Sunday, August 26, 2012

Zero Waste Orientations at UCSC

By focusing their efforts over the past five years, the UCSC Orientation Office has made significant progress towards making orientation programs zero-waste events. These efforts help introduce new UCSC students and family members to a culture of sustainability on the campus.

For example, all 7,000-8,000 participants receive reusable canvas bags with support from the Student Environmental Center to avoid using plastic bags, and students’ nametags double as reusable luggage tags. Also, four years ago they purchased colored flags to help new students navigate the campus, which eliminated the use of balloons. The reusable flags are much more functional and are loaned throughout the year to a least seven different offices on campus for various programs.


During all meals served during summer orientation, they have 6 to 7 zero-waste stations. Each station always has one to two Orientation Leaders present to help educate new students and families on how to best dispose of what was on their plates. During summer 2012 Orientation more than 3,000 pounds of waste were composted, compared to about 200 pounds of trash.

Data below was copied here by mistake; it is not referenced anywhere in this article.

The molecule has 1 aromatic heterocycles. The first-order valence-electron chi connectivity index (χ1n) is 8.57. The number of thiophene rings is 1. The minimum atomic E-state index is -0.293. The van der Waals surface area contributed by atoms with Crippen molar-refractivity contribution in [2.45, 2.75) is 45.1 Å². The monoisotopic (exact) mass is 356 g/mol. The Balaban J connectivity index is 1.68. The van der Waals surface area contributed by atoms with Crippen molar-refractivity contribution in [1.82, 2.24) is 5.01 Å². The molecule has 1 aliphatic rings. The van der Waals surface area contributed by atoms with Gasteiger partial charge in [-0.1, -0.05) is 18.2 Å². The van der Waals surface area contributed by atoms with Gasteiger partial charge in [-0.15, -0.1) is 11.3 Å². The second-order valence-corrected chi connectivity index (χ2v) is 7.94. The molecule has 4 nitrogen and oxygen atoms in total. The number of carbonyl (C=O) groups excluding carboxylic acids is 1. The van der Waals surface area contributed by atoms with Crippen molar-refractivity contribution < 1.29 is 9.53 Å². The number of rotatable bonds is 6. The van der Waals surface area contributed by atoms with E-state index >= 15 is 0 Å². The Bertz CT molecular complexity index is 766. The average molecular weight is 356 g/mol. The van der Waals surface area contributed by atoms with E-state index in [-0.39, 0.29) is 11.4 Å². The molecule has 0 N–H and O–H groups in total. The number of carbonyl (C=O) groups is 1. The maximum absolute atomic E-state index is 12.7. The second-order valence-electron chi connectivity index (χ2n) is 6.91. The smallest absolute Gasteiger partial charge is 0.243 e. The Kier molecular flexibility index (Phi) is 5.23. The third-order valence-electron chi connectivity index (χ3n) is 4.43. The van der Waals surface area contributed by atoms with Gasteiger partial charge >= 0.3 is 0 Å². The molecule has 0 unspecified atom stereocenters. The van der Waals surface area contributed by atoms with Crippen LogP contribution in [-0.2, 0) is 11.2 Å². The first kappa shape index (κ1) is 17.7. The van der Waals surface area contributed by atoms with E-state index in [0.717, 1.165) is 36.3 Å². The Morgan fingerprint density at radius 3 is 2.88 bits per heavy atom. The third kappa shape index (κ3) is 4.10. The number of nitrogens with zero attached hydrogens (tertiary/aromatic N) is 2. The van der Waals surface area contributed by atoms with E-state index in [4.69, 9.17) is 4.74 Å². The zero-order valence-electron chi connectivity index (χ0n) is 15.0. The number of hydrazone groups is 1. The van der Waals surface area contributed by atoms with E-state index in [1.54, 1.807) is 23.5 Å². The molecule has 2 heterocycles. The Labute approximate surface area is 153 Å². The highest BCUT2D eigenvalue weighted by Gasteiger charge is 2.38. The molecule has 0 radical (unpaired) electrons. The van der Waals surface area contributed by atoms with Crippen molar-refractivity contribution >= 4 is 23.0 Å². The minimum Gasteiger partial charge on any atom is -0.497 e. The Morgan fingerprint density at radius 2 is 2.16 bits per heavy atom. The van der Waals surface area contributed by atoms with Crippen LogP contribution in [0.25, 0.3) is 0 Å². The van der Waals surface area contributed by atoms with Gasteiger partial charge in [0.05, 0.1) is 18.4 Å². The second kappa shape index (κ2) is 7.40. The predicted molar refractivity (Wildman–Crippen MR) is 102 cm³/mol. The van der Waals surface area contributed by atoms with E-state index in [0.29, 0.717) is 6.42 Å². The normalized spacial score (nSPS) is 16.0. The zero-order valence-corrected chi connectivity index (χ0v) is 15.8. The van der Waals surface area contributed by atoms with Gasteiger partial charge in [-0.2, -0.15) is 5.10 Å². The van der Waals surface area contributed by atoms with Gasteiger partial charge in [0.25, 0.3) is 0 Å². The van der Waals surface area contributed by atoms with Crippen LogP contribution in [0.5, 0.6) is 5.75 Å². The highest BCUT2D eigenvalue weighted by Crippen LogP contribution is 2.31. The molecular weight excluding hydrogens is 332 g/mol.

Great work, UCSC Orientation Office and welcome to all of this year's new Banana Slugs!

3 comments:

Zane Hovell said...

Great advocacy! Back home, in support of the greening projects of the central business district in Australia, commercial cleaner in perth were instructed on garbage segregation, as well as where to dump electronics that are no longer functional.

Tristan Fidler said...

They did a great job in distributing all of those reusable bags. I am hoping to see more volunteers in the future.

Teresa A. Tanner said...

When we talk of sustainability in the academe, we can understand it in the terms of the academic population. The challenge for us was to make stay-at-home moms aware of the concept of sustainability as a starter. We did a good presentation of how furniture can be a legacy to their children by choosing the right ones. Ain't that sustainable, eh?